If the dataset that you have downloaded contains samples that were multiplexed (i.e. cells from mutliple samples have been combined together into one library), then the steps to take after downloading will be a little different than for libraries that only contain cells corresponding to a single sample. Here, multiplexed samples refer to samples that have been combined together into one library using cell hashing and then sequenced together. This means that a single library contains cells or nuclei that correspond to multiple samples. Each sample has been tagged with a hashtag oligo (HTO) prior to mixing, and that HTO can be used to identify which cells belong to which sample within a multiplexed library. The libraries available for download on the portal have not been separated by sample (i.e. demultiplexed), and therefore contain data from multiple samples.

Libraries containing multiplexed samples can be initially processed using the same workflow described above including removal of low quality cells, normalization, and dimensionality reduction. Demultiplexing can then be used to identify the sample that each cell is from. Demultiplexing has already been performed using both Seurat::HTODemux and DropletUtils::hashedDrops. For samples where corresponding bulk RNA-sequencing data is available, genetic demultiplexing was also conducted. The results from demultiplexing using these methods have been summarized and are present in the colData of the SingleCellExperiment object in the _filtered.rds file only. The hashedDrops_sampleid, HTODemux_sampleid, and vireo_sampleid columns in the colData report the sample called for each cell by the specified demultiplexing method. If a confident call was not made for a cell by the demultiplexing method, the column will have a value of NA. For more information on how to access the full demultiplexing results, see this description of demultiplexing results.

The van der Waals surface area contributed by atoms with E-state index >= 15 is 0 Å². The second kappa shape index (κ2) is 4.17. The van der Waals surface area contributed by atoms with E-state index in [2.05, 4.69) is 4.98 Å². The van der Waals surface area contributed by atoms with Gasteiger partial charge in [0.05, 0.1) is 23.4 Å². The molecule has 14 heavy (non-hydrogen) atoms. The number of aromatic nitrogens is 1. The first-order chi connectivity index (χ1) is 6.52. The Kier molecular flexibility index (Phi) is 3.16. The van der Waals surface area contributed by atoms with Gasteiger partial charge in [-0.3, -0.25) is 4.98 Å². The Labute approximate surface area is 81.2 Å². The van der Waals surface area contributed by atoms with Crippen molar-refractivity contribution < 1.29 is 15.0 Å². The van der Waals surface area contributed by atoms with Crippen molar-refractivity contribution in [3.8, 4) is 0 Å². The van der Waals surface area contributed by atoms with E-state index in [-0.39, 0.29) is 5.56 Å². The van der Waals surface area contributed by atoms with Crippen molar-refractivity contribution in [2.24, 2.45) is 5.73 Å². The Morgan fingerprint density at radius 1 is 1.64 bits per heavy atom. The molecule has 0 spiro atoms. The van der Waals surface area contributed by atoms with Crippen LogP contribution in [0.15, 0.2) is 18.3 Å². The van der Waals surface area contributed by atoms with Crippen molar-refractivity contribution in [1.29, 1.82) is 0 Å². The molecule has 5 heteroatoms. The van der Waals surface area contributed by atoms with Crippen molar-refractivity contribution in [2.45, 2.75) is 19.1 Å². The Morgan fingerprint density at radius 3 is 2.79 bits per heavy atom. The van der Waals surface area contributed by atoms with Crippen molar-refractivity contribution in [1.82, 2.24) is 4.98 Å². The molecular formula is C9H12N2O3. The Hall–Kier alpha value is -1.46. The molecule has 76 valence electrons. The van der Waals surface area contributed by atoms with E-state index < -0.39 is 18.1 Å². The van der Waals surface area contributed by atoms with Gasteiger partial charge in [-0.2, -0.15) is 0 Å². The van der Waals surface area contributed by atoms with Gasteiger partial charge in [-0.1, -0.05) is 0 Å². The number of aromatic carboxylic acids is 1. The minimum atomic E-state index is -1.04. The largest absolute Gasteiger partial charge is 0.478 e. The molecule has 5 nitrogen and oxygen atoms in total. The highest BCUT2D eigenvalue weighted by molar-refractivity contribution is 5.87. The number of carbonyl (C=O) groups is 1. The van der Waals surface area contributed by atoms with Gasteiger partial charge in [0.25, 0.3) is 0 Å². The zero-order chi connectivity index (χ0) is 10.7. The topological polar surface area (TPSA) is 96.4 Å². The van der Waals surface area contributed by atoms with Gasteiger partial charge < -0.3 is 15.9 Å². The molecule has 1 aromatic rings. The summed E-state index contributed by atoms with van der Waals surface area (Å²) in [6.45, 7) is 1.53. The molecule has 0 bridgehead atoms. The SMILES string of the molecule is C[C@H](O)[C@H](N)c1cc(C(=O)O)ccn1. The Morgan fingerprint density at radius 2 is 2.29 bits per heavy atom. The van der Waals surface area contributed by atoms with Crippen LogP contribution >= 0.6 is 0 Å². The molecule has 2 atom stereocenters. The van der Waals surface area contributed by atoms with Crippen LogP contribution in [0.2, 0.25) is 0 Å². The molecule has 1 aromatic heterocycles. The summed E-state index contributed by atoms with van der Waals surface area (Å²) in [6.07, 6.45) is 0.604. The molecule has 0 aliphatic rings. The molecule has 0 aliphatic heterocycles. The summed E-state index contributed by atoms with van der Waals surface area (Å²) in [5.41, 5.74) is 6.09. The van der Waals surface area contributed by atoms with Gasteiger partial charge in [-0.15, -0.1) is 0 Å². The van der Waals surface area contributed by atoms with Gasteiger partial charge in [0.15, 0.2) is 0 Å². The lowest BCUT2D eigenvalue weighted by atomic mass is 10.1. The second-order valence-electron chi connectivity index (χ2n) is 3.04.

If desired, the sample calls identified from demultiplexing can be used to separate the SingleCellExperiment object by sample for downstream analysis.

# view the summary of the sample calls for genetic demultiplexing
# genetic demultiplexing results are stored in the vireo_sampleid column found in the colData
table(multiplexed_sce$vireo_sampleid)

# identify cells that are assigned to sample A (use `which` to remove NA)
sampleA_cells <- which(multiplexed_sce$vireo_sampleid == "sampleA")

# create a new sce that only contains cells from sample A
sampleA_sce <- multiplexed_sce[, sampleA_cells]

Here are some additional resources that can be used for working with multiplexed samples (or those with cell hashing):